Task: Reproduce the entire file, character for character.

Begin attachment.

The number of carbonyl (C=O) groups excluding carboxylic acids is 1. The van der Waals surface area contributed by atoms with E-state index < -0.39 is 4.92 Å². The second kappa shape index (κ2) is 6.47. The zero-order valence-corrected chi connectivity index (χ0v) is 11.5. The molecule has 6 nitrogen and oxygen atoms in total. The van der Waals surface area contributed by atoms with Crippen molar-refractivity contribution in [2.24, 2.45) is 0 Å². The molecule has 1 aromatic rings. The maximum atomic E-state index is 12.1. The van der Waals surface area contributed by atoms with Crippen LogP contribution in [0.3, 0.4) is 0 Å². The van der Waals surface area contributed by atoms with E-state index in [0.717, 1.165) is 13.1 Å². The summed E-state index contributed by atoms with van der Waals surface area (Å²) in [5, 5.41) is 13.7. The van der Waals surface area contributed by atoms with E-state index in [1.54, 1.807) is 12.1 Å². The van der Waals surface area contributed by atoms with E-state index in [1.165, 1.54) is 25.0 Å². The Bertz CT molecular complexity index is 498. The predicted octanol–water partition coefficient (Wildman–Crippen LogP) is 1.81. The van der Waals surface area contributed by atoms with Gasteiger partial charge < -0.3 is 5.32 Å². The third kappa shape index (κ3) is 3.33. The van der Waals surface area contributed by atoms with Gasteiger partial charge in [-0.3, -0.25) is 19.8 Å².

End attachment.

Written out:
The number of carbonyl (C=O) groups excluding carboxylic acids is 1. The van der Waals surface area contributed by atoms with E-state index < -0.39 is 4.92 Å². The second kappa shape index (κ2) is 6.47. The zero-order valence-corrected chi connectivity index (χ0v) is 11.5. The molecule has 6 nitrogen and oxygen atoms in total. The van der Waals surface area contributed by atoms with Crippen molar-refractivity contribution in [2.24, 2.45) is 0 Å². The molecule has 1 aromatic rings. The maximum atomic E-state index is 12.1. The van der Waals surface area contributed by atoms with Crippen LogP contribution in [0.3, 0.4) is 0 Å². The van der Waals surface area contributed by atoms with E-state index in [0.717, 1.165) is 13.1 Å². The summed E-state index contributed by atoms with van der Waals surface area (Å²) in [5, 5.41) is 13.7. The van der Waals surface area contributed by atoms with E-state index in [1.54, 1.807) is 12.1 Å². The van der Waals surface area contributed by atoms with E-state index in [1.165, 1.54) is 25.0 Å². The Bertz CT molecular complexity index is 498. The predicted octanol–water partition coefficient (Wildman–Crippen LogP) is 1.81. The van der Waals surface area contributed by atoms with Gasteiger partial charge < -0.3 is 5.32 Å². The third kappa shape index (κ3) is 3.33. The van der Waals surface area contributed by atoms with Gasteiger partial charge in [-0.3, -0.25) is 19.8 Å².